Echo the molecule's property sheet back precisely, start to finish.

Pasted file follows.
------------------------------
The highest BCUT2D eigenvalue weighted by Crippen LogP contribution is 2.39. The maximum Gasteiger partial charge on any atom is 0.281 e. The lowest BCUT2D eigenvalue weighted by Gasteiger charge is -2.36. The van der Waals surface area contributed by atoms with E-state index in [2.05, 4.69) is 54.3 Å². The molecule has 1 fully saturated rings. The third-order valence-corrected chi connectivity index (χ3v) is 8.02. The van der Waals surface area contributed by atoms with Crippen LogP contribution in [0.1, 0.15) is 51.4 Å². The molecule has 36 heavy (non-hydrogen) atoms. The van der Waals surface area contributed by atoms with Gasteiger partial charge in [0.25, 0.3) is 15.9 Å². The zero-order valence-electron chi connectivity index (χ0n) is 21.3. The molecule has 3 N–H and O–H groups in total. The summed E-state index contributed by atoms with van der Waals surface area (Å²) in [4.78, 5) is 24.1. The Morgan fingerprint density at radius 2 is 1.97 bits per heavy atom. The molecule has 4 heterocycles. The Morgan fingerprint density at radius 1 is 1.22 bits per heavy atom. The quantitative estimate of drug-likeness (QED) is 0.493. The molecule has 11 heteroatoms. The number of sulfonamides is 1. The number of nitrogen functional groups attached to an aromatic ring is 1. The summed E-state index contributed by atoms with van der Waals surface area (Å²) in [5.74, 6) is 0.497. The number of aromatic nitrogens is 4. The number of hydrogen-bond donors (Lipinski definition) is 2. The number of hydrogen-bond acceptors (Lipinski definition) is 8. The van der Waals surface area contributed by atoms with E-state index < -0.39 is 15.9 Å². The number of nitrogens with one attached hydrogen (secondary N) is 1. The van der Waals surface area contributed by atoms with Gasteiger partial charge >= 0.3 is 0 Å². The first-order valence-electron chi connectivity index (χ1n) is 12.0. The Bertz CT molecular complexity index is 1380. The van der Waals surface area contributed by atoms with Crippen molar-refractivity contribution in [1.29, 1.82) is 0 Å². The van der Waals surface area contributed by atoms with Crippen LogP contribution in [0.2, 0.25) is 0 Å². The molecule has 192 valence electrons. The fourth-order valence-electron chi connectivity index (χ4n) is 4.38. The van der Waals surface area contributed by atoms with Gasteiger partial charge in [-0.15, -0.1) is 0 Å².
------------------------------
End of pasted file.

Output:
The highest BCUT2D eigenvalue weighted by Crippen LogP contribution is 2.39. The maximum Gasteiger partial charge on any atom is 0.281 e. The lowest BCUT2D eigenvalue weighted by Gasteiger charge is -2.36. The van der Waals surface area contributed by atoms with E-state index in [2.05, 4.69) is 54.3 Å². The molecule has 1 fully saturated rings. The third-order valence-corrected chi connectivity index (χ3v) is 8.02. The van der Waals surface area contributed by atoms with Crippen LogP contribution in [0.1, 0.15) is 51.4 Å². The molecule has 36 heavy (non-hydrogen) atoms. The van der Waals surface area contributed by atoms with Gasteiger partial charge in [0.25, 0.3) is 15.9 Å². The zero-order valence-electron chi connectivity index (χ0n) is 21.3. The molecule has 3 N–H and O–H groups in total. The summed E-state index contributed by atoms with van der Waals surface area (Å²) in [4.78, 5) is 24.1. The Morgan fingerprint density at radius 2 is 1.97 bits per heavy atom. The molecule has 4 heterocycles. The Morgan fingerprint density at radius 1 is 1.22 bits per heavy atom. The quantitative estimate of drug-likeness (QED) is 0.493. The molecule has 11 heteroatoms. The number of sulfonamides is 1. The number of nitrogen functional groups attached to an aromatic ring is 1. The summed E-state index contributed by atoms with van der Waals surface area (Å²) in [5.74, 6) is 0.497. The number of aromatic nitrogens is 4. The number of hydrogen-bond donors (Lipinski definition) is 2. The number of hydrogen-bond acceptors (Lipinski definition) is 8. The van der Waals surface area contributed by atoms with E-state index < -0.39 is 15.9 Å². The number of nitrogens with one attached hydrogen (secondary N) is 1. The van der Waals surface area contributed by atoms with Gasteiger partial charge >= 0.3 is 0 Å². The first-order valence-electron chi connectivity index (χ1n) is 12.0. The Bertz CT molecular complexity index is 1380. The van der Waals surface area contributed by atoms with Crippen molar-refractivity contribution in [1.29, 1.82) is 0 Å². The van der Waals surface area contributed by atoms with Crippen LogP contribution in [0.2, 0.25) is 0 Å². The molecule has 192 valence electrons. The fourth-order valence-electron chi connectivity index (χ4n) is 4.38. The van der Waals surface area contributed by atoms with Gasteiger partial charge in [-0.15, -0.1) is 0 Å².